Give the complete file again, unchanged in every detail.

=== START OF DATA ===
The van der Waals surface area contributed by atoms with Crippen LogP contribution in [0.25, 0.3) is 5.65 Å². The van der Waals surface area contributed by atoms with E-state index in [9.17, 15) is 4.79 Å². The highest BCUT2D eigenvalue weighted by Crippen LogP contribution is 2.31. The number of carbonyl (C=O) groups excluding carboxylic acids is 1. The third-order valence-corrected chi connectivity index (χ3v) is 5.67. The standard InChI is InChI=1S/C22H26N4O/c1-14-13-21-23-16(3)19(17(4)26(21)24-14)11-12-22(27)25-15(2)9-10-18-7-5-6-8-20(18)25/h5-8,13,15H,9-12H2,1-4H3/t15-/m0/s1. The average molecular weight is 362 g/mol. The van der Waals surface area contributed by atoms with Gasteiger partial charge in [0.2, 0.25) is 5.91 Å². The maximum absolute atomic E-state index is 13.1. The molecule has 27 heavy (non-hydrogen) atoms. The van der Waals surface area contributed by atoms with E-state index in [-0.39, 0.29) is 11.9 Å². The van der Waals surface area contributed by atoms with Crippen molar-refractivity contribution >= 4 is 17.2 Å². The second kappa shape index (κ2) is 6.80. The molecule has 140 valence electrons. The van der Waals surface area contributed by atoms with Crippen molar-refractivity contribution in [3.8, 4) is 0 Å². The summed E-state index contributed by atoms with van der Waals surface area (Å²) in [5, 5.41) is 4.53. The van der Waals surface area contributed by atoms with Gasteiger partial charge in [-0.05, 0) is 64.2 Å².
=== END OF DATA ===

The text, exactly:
The van der Waals surface area contributed by atoms with Crippen LogP contribution in [0.25, 0.3) is 5.65 Å². The van der Waals surface area contributed by atoms with E-state index in [9.17, 15) is 4.79 Å². The highest BCUT2D eigenvalue weighted by Crippen LogP contribution is 2.31. The number of carbonyl (C=O) groups excluding carboxylic acids is 1. The third-order valence-corrected chi connectivity index (χ3v) is 5.67. The standard InChI is InChI=1S/C22H26N4O/c1-14-13-21-23-16(3)19(17(4)26(21)24-14)11-12-22(27)25-15(2)9-10-18-7-5-6-8-20(18)25/h5-8,13,15H,9-12H2,1-4H3/t15-/m0/s1. The average molecular weight is 362 g/mol. The van der Waals surface area contributed by atoms with Gasteiger partial charge in [0.2, 0.25) is 5.91 Å². The maximum absolute atomic E-state index is 13.1. The molecule has 27 heavy (non-hydrogen) atoms. The van der Waals surface area contributed by atoms with E-state index in [-0.39, 0.29) is 11.9 Å². The van der Waals surface area contributed by atoms with Crippen molar-refractivity contribution >= 4 is 17.2 Å². The second kappa shape index (κ2) is 6.80. The molecule has 140 valence electrons. The van der Waals surface area contributed by atoms with Crippen molar-refractivity contribution in [3.8, 4) is 0 Å². The summed E-state index contributed by atoms with van der Waals surface area (Å²) in [5, 5.41) is 4.53. The van der Waals surface area contributed by atoms with Gasteiger partial charge in [-0.05, 0) is 64.2 Å².